Valley Journal
Valley Journal

Latest Headlines

Current Events

Special Sections

What's New?

Send us your news items.

NOTE: All submissions are subject to our Submission Guidelines.

Announcement Forms

Use these forms to send us announcements.

Birth Announcement
Engagement Announcement
Wedding Announcement

Man appeals life sentence

HELENA – A man has appealed two life sentences handed down in 2013 for a disturbing home invasion and murder in Dixon by saying his plea of “guilty, but mentally ill” should not have been permitted. 

Nathan Lee William Calvert, 35, was sentenced in 2013 to two life sentences, plus two additional 40-year sentences, for a drug-fueled rampage where he entered the home of Doug and Cheryl Morigeau on Dec. 6, 2012. Calvert stabbed Doug Morigeau 54 times and authorities found Calvert with a broken and bloodied rifle that he told officers he beat Doug Morigeau with “because he would not die.” 

Calvert also tried and failed to kill Morigeau’s wife, Cheryl, by slitting her throat. 

Calvert told investigators that he had been smoking K2 spice for two weeks, suffered from mental illness, and was having hallucinations at the time of the attack. After being mentally evaluated, Calvert entered a plea of “guilty, but mentally ill.” Calvert said he had been diagnosed with schizophrenia in 2003 when he made admissions about the crime. 

Before sentencing, psychologist Vincent River testified to what he believed was going through Calvert’s mind at the time of the attack, based on a mental health evaluation completed in Feb. 2013. 

“My sense is that Mr. Calvert was in the middle of a psychotic episode, a severe psychotic episode that involved profound auditory hallucinations and delusional perceptions involving experiences that he believed - that he related to dying, being attacked by demons, being possessed by demons, being taken to hell, meeting the devil, being turned into a dog,” River told the court. “His sense of reality and what was happening to him was extraordinarily fluid at the time, and so he was experiencing extreme delusions.”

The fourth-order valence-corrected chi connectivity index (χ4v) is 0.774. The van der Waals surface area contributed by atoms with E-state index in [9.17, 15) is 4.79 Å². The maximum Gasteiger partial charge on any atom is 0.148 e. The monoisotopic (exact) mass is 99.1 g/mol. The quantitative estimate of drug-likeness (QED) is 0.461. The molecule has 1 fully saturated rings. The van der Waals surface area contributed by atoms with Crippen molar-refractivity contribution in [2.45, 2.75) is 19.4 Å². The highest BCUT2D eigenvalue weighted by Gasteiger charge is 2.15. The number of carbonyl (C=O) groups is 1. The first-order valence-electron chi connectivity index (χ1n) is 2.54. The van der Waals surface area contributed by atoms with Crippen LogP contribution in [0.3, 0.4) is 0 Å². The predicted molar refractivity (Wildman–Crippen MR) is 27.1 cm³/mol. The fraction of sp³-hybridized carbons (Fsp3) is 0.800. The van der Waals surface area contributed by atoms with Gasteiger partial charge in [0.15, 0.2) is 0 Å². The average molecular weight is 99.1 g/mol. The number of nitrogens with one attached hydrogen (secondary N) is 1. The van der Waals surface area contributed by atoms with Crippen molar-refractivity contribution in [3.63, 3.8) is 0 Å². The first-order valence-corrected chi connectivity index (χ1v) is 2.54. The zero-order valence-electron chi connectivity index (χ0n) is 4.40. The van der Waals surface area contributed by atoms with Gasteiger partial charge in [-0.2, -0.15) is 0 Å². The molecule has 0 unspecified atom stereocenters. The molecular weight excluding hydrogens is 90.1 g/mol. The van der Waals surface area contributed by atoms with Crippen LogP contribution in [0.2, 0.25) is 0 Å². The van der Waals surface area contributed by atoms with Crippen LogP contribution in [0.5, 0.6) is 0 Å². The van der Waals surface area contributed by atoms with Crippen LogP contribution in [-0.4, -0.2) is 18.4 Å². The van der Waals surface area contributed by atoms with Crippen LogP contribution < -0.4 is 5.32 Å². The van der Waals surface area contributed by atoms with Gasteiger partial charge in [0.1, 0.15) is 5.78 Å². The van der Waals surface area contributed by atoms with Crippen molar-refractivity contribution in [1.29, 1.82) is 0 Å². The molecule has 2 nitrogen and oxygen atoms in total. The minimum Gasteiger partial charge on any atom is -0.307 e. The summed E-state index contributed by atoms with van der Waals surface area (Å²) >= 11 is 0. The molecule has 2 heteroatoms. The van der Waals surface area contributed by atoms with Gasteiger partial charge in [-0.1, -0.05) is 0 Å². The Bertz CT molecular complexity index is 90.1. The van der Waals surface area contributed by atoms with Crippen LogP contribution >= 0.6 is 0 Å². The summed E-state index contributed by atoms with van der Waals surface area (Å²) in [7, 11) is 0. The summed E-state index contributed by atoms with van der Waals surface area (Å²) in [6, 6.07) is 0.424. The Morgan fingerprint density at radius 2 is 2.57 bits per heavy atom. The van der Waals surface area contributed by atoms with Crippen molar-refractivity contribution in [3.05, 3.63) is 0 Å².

River also described Calvert’s mental state when he was being evaluated after the event. 

“The thing that was very striking to me as a psychologist listening was, the experience that this was an individual who sounded like he was possessed, and, you know, the things that he was saying were pretty primitive and primal, and he was saying over and over: ‘I slay, I slay,’” River said. “And then he would change. His ego state would change and he would begin crying and he would then - and he would talk to the deputies, just conversation, and then it would switch again to that primitive state coming out of him and then it would change again. And his ego appeared to have been very fragmented and cycling very rapidly and not something he was in control of.” 

Other mental health personnel who evaluated Calvert disagreed on whether he should be sent to Montana State Prison or Montana State Hospital as punishment, though the evaluators agreed there was no cure for Calvert’s mental disorder. 

Calvert’s attorney argues Calvert’s guilty plea was not valid, in an Aug. 4 appeal to the Supreme Court

“Because a plea of ‘guilty but mentally ill’ is not an option under Montana law, Calvert’s plea of guilty cannot be a knowing, voluntary, or intelligent one,” Missoula-based attorney Colin Stephens wrote in the appeal. “Therefore, Calvert should be allowed to withdraw his plea of ‘guilty but mentally ill.’” 

Calvert is currently housed in Montana State Prison in Deer Lodge. 

Sponsored by: